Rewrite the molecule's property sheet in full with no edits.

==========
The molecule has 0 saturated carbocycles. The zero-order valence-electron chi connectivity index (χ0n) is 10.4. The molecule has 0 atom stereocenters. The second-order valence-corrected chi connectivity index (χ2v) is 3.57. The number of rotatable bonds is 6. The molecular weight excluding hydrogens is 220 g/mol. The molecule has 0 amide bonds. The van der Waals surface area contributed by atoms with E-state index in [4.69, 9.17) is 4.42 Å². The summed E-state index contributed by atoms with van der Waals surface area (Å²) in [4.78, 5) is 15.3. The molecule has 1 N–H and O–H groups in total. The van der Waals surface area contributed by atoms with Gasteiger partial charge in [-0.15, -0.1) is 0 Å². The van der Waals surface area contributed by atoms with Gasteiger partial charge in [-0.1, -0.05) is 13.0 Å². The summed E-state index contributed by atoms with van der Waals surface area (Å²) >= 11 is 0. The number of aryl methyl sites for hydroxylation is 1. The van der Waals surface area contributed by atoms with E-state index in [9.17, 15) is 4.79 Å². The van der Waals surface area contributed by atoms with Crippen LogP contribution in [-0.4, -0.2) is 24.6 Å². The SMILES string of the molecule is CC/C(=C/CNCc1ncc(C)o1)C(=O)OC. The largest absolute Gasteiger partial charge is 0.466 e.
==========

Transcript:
The molecule has 0 saturated carbocycles. The zero-order valence-electron chi connectivity index (χ0n) is 10.4. The molecule has 0 atom stereocenters. The second-order valence-corrected chi connectivity index (χ2v) is 3.57. The number of rotatable bonds is 6. The molecular weight excluding hydrogens is 220 g/mol. The molecule has 0 amide bonds. The van der Waals surface area contributed by atoms with E-state index in [4.69, 9.17) is 4.42 Å². The summed E-state index contributed by atoms with van der Waals surface area (Å²) in [4.78, 5) is 15.3. The molecule has 1 N–H and O–H groups in total. The van der Waals surface area contributed by atoms with Gasteiger partial charge in [-0.15, -0.1) is 0 Å². The van der Waals surface area contributed by atoms with Gasteiger partial charge in [-0.1, -0.05) is 13.0 Å². The summed E-state index contributed by atoms with van der Waals surface area (Å²) >= 11 is 0. The number of aryl methyl sites for hydroxylation is 1. The van der Waals surface area contributed by atoms with E-state index in [9.17, 15) is 4.79 Å². The van der Waals surface area contributed by atoms with Crippen LogP contribution in [-0.4, -0.2) is 24.6 Å². The SMILES string of the molecule is CC/C(=C/CNCc1ncc(C)o1)C(=O)OC. The largest absolute Gasteiger partial charge is 0.466 e.